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Symptomatic Generalized Epilepsy Workup

  • Author: Emily Nakagawa, DO, MPH; Chief Editor: Selim R Benbadis, MD  more...
 
Updated: Dec 30, 2015
 

Laboratory Studies

The following studies are intended to determine the etiology:

  • Electrolyte evaluation
  • CBC count
  • Metabolic testing
  • Genetic testing
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Imaging Studies for SGE

MRI of the brain is also used to determine the etiology.

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Other Tests for SGE

EEG

The EEG in symptomatic generalized epilepsy (SGE) typically reveals epileptiform abnormalities and other evidence of diffuse brain dysfunction (various degrees of slowing). As the brain develops from neonate to adolescent, the epileptiform abnormalities can also change.

In neonates with SGE, early myoclonic encephalopathy and Ohtahara syndrome have EEG findings with a suppression-burst pattern. The myoclonic jerks of early myoclonic encephalopathy correlate with the burst of spikes, sharp waves, and slow waves lasting 1-5 seconds on EEG, with periods of suppression of 3-10 seconds with no normal background.[7, 14]

The EEG in Ohtahara syndrome shows bursts of 2-6 seconds of wide amplitude spikes and polyspikes that alternate with 3-8 seconds of suppressed electrical activity. Later in infancy, the burst-suppression pattern is replaced by continuous multifocal spikes and slow waves of large amplitude or hypsarrhythmia, as is seen in infantile spasm.[1] The hypsarrhythmia represents spread of epileptic activity when the brain has not developed inhibition.[9]

As the brain continues to mature, EEG patterns in children with SGE can evolve into a generalized, high-amplitude, synchronous, slow spike, polyspike, and slow wave discharges of 1.5-2.5 Hz, as is seen in Lennox-Gastaut syndrome.[6] The interictal EEG shows a generalized slow spike-wave pattern, further activated by drowsiness and sleep.[15]

EEG findings progressive myoclonic epilepsy reveal a specific pattern unique to the syndrome. EEG in Lafora disease reveals occipital spikes in 50% of patients.

Unverricht-Lundborg disease EEG findings reveal background slowing in theta frequency, with a 3-5 Hz polyspike, and waves discharge with sporadic focal spikes and wave discharges.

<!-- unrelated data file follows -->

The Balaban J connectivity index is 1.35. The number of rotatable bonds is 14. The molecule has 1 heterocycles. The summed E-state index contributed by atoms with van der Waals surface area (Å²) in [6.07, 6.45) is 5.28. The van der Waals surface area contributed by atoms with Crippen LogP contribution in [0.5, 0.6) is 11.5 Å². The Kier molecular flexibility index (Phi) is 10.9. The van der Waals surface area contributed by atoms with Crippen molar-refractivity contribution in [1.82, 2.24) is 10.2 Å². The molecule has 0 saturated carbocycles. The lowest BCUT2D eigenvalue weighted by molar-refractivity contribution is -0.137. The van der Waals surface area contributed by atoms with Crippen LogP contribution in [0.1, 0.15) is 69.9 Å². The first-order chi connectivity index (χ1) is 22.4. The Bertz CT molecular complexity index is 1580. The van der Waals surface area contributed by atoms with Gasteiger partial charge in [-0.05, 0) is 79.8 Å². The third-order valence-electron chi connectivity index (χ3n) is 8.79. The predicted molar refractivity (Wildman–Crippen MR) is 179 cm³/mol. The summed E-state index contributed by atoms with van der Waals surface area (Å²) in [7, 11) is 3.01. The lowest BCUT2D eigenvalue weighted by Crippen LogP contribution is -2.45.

EEG in patients with sialidosis reveals progressive slowing of background activity with bilateral spike and wave activity, which is photosensitive.

Beyond early childhood and almost regardless of etiology, the typical EEG of SGE includes slow (< 2.5 Hz) spike and wave complexes and multifocal spikes. Ictal patterns are described in EEG-video monitoring.

For more information, see EEG in Common Epilepsy Syndromes and Generalized Epilepsies on EEG.

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Procedures for SGE

No procedures are indicated, except for in specific neurodegenerative diseases that are typically investigated during childhood. If the latter conditions are suspected, then cerebrospinal fluid analysis should be performed. If a specific genetic condition is suspected, then chromosomal analysis or skin biopsy for electron microscopy may be diagnostic.

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Contributor Information and Disclosures
Author

Emily Nakagawa, DO, MPH Resident Physician, Department of Neurology, University of South Florida College of Medicine

Disclosure: Nothing to disclose.

Coauthor(s)

Selim R Benbadis, MD Professor, Director of Comprehensive Epilepsy Program, Departments of Neurology and Neurosurgery, Tampa General Hospital, University of South Florida College of Medicine

Selim R Benbadis, MD is a member of the following medical societies: American Academy of Neurology, American Medical Association, American Academy of Sleep Medicine, American Clinical Neurophysiology Society, American Epilepsy Society

Disclosure: Serve(d) as a director, officer, partner, employee, advisor, consultant or trustee for: Cyberonics; Eisai; Lundbeck; Sunovion; UCB; Upsher-Smith<br/>Serve(d) as a speaker or a member of a speakers bureau for: Cyberonics; Eisai; Glaxo Smith Kline; Lundbeck; Sunovion; UCB<br/>Received research grant from: Cyberonics; Lundbeck; Sepracor; Sunovion; UCB; Upsher-Smith.